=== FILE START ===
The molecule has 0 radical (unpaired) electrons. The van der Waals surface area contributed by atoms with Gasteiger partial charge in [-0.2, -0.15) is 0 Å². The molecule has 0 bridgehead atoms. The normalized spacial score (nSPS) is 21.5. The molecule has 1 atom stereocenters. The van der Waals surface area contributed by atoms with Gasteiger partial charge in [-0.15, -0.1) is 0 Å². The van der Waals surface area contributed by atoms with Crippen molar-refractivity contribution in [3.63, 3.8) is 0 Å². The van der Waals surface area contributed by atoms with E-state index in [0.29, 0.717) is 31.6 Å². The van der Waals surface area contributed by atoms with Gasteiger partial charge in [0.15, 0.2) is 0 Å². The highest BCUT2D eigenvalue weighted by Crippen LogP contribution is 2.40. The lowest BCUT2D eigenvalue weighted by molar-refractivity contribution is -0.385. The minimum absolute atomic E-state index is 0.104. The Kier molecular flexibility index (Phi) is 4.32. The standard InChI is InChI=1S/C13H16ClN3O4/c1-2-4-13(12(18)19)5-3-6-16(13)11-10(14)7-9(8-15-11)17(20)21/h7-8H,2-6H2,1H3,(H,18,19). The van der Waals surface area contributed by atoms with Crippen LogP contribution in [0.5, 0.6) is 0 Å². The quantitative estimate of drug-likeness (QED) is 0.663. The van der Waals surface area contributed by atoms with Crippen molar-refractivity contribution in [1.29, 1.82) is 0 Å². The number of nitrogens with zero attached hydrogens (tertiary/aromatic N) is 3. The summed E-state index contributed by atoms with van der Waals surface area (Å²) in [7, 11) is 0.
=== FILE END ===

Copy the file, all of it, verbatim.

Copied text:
The molecule has 0 radical (unpaired) electrons. The van der Waals surface area contributed by atoms with Gasteiger partial charge in [-0.2, -0.15) is 0 Å². The molecule has 0 bridgehead atoms. The normalized spacial score (nSPS) is 21.5. The molecule has 1 atom stereocenters. The van der Waals surface area contributed by atoms with Gasteiger partial charge in [-0.15, -0.1) is 0 Å². The van der Waals surface area contributed by atoms with Crippen molar-refractivity contribution in [3.63, 3.8) is 0 Å². The van der Waals surface area contributed by atoms with E-state index in [0.29, 0.717) is 31.6 Å². The van der Waals surface area contributed by atoms with Gasteiger partial charge in [0.15, 0.2) is 0 Å². The highest BCUT2D eigenvalue weighted by Crippen LogP contribution is 2.40. The lowest BCUT2D eigenvalue weighted by molar-refractivity contribution is -0.385. The minimum absolute atomic E-state index is 0.104. The Kier molecular flexibility index (Phi) is 4.32. The standard InChI is InChI=1S/C13H16ClN3O4/c1-2-4-13(12(18)19)5-3-6-16(13)11-10(14)7-9(8-15-11)17(20)21/h7-8H,2-6H2,1H3,(H,18,19). The van der Waals surface area contributed by atoms with Crippen LogP contribution in [0.5, 0.6) is 0 Å². The quantitative estimate of drug-likeness (QED) is 0.663. The van der Waals surface area contributed by atoms with Crippen molar-refractivity contribution in [1.29, 1.82) is 0 Å². The number of nitrogens with zero attached hydrogens (tertiary/aromatic N) is 3. The summed E-state index contributed by atoms with van der Waals surface area (Å²) in [7, 11) is 0.